Program Cut Hepatitis C Transmission Rate
to a report presented to the American Association for the
Study of Liver Disease, injection drug users who began
injecting drugs after the 1993 legalization of a safe needle
program in San Francisco had a much lower risk of contracting
hepatitis C virus (Hepatitis C Virus) than those who started earlier.
Before any programs were in place, most drug users became
infected with Hepatitis C Virus within a year of injecting drugs. Now there
is a delay in primary infections of 5 to 10 years, providing
time for substance abuse intervention, said Dr. Brian R. Edlin,
director of the Urban Health Study at the University of
California, San Francisco and author of the report.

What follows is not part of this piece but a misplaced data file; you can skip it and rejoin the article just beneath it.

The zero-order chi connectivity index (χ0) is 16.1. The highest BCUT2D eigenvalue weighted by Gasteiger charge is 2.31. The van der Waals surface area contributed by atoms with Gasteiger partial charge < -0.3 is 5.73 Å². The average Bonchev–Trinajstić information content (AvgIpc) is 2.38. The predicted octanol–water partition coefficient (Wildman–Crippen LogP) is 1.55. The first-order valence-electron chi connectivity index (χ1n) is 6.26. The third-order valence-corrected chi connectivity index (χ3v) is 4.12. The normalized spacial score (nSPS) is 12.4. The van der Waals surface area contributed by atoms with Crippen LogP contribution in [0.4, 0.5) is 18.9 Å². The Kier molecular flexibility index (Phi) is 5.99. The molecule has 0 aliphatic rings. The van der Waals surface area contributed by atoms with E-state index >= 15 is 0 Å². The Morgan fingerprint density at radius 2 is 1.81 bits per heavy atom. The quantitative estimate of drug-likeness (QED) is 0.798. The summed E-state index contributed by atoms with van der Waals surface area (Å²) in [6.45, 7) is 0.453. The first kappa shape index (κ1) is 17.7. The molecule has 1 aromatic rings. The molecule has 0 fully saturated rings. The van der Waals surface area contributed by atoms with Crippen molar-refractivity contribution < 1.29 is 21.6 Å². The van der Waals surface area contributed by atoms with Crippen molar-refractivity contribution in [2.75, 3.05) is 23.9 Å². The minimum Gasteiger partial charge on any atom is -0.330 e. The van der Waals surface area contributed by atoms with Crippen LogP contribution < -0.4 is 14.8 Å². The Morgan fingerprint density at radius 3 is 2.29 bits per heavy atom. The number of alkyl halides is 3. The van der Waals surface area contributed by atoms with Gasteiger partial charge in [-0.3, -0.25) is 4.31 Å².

Of the 969 study participants from neighborhoods in San
Francisco, Oakland and Richmond, 73 percent tested positive
for Hepatitis C Virus antibodies. However, controlling for age, duration of
drug use and number of injections per day, the people who used
needle exchange programs as their main source of needles were
half as likely to become infected with Hepatitis C Virus. In San Francisco,
Hepatitis C Virus antibody prevalence fell from 89 percent in people who
started injecting drugs between 1977 and 1985 to 76 percent in
drug users who started between 1986 and 1988-after HIV
outreach programs began. It fell to 59 percent in users who
started between 1994 and 1998-when large-scale needle exchange
programs were put into effect.
According to Miriam Alter, PhD, a co-moderator at the
conference and chief of hepatitis epidemiology at the CDC, the
next step for prevention programs is addressing practices such
as sharing cookers, filters or rinse water.
Internal Medicine News (03.15.01) Vol 34; No 6; P 31; Jennifer
M Wang; Courtesy of the CDC National Center for HIV, STD and